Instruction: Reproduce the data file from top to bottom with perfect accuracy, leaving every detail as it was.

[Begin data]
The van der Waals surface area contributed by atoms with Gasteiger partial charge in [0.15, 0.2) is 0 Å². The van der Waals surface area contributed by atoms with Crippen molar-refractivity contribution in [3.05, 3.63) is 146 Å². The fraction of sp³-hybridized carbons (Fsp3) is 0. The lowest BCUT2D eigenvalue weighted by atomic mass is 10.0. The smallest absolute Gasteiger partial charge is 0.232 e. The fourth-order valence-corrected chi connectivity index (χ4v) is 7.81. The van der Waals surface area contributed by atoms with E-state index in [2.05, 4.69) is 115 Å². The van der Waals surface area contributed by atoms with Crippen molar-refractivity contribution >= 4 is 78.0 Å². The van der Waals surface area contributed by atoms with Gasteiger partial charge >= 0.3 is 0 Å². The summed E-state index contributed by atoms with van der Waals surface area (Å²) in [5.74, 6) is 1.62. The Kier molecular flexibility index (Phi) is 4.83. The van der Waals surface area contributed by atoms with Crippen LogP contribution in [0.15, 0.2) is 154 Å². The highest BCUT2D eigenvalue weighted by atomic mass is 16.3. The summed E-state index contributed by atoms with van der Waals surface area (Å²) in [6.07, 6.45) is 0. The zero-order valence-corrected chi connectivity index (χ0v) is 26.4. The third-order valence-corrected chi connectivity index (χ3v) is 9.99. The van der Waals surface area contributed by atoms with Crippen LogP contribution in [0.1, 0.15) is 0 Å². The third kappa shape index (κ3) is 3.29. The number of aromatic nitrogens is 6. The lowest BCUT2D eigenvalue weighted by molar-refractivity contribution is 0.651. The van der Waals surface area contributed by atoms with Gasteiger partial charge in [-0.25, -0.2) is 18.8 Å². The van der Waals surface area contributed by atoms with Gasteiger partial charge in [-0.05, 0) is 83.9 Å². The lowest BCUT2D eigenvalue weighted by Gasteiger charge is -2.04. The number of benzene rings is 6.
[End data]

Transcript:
The van der Waals surface area contributed by atoms with Gasteiger partial charge in [0.15, 0.2) is 0 Å². The van der Waals surface area contributed by atoms with Crippen molar-refractivity contribution in [3.05, 3.63) is 146 Å². The fraction of sp³-hybridized carbons (Fsp3) is 0. The lowest BCUT2D eigenvalue weighted by atomic mass is 10.0. The smallest absolute Gasteiger partial charge is 0.232 e. The fourth-order valence-corrected chi connectivity index (χ4v) is 7.81. The van der Waals surface area contributed by atoms with E-state index in [2.05, 4.69) is 115 Å². The van der Waals surface area contributed by atoms with Crippen molar-refractivity contribution >= 4 is 78.0 Å². The van der Waals surface area contributed by atoms with Gasteiger partial charge >= 0.3 is 0 Å². The summed E-state index contributed by atoms with van der Waals surface area (Å²) in [5.74, 6) is 1.62. The Kier molecular flexibility index (Phi) is 4.83. The van der Waals surface area contributed by atoms with Crippen LogP contribution in [0.15, 0.2) is 154 Å². The highest BCUT2D eigenvalue weighted by atomic mass is 16.3. The summed E-state index contributed by atoms with van der Waals surface area (Å²) in [6.07, 6.45) is 0. The zero-order valence-corrected chi connectivity index (χ0v) is 26.4. The third-order valence-corrected chi connectivity index (χ3v) is 9.99. The van der Waals surface area contributed by atoms with Crippen LogP contribution in [0.1, 0.15) is 0 Å². The third kappa shape index (κ3) is 3.29. The number of aromatic nitrogens is 6. The lowest BCUT2D eigenvalue weighted by molar-refractivity contribution is 0.651. The van der Waals surface area contributed by atoms with Gasteiger partial charge in [-0.25, -0.2) is 18.8 Å². The van der Waals surface area contributed by atoms with Gasteiger partial charge in [-0.05, 0) is 83.9 Å². The lowest BCUT2D eigenvalue weighted by Gasteiger charge is -2.04. The number of benzene rings is 6.